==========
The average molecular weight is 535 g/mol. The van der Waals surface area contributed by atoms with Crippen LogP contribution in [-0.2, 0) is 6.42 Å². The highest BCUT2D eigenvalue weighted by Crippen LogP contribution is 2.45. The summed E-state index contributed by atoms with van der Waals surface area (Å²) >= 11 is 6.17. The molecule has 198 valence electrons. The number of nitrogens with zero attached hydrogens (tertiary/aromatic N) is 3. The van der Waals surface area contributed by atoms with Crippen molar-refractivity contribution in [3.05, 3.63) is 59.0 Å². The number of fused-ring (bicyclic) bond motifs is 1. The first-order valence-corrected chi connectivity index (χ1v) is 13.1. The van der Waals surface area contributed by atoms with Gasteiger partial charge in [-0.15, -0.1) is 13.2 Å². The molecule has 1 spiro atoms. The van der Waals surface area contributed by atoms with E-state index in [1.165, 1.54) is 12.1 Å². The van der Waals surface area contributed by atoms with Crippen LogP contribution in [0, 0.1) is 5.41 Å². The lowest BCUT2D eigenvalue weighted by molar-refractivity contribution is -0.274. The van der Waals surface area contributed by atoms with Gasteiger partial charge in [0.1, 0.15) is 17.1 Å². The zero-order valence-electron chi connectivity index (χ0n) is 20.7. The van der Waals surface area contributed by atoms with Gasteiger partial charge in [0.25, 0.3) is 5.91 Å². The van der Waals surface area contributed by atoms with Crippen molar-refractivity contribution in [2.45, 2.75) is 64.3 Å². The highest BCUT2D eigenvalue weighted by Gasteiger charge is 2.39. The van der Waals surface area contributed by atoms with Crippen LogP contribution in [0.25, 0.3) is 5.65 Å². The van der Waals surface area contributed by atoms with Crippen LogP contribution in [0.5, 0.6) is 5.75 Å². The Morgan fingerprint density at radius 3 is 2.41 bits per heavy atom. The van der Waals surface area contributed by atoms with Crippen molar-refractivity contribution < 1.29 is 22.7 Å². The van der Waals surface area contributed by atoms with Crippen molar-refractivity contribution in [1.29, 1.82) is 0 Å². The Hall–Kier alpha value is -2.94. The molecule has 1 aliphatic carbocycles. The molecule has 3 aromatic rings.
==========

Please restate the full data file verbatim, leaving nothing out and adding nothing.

The average molecular weight is 535 g/mol. The van der Waals surface area contributed by atoms with Crippen LogP contribution in [-0.2, 0) is 6.42 Å². The highest BCUT2D eigenvalue weighted by Crippen LogP contribution is 2.45. The summed E-state index contributed by atoms with van der Waals surface area (Å²) >= 11 is 6.17. The molecule has 198 valence electrons. The number of nitrogens with zero attached hydrogens (tertiary/aromatic N) is 3. The van der Waals surface area contributed by atoms with Crippen molar-refractivity contribution in [3.05, 3.63) is 59.0 Å². The number of fused-ring (bicyclic) bond motifs is 1. The first-order valence-corrected chi connectivity index (χ1v) is 13.1. The van der Waals surface area contributed by atoms with Gasteiger partial charge in [-0.15, -0.1) is 13.2 Å². The molecule has 1 spiro atoms. The van der Waals surface area contributed by atoms with E-state index in [1.165, 1.54) is 12.1 Å². The van der Waals surface area contributed by atoms with Crippen LogP contribution in [0, 0.1) is 5.41 Å². The lowest BCUT2D eigenvalue weighted by molar-refractivity contribution is -0.274. The van der Waals surface area contributed by atoms with Gasteiger partial charge in [0.1, 0.15) is 17.1 Å². The zero-order valence-electron chi connectivity index (χ0n) is 20.7. The van der Waals surface area contributed by atoms with Gasteiger partial charge in [0.25, 0.3) is 5.91 Å². The van der Waals surface area contributed by atoms with Crippen molar-refractivity contribution in [2.45, 2.75) is 64.3 Å². The highest BCUT2D eigenvalue weighted by Gasteiger charge is 2.39. The van der Waals surface area contributed by atoms with Crippen LogP contribution in [0.25, 0.3) is 5.65 Å². The van der Waals surface area contributed by atoms with Crippen LogP contribution in [0.5, 0.6) is 5.75 Å². The Morgan fingerprint density at radius 3 is 2.41 bits per heavy atom. The van der Waals surface area contributed by atoms with Crippen molar-refractivity contribution < 1.29 is 22.7 Å². The van der Waals surface area contributed by atoms with Crippen molar-refractivity contribution in [1.29, 1.82) is 0 Å². The Hall–Kier alpha value is -2.94. The molecule has 1 aliphatic carbocycles. The molecule has 3 aromatic rings.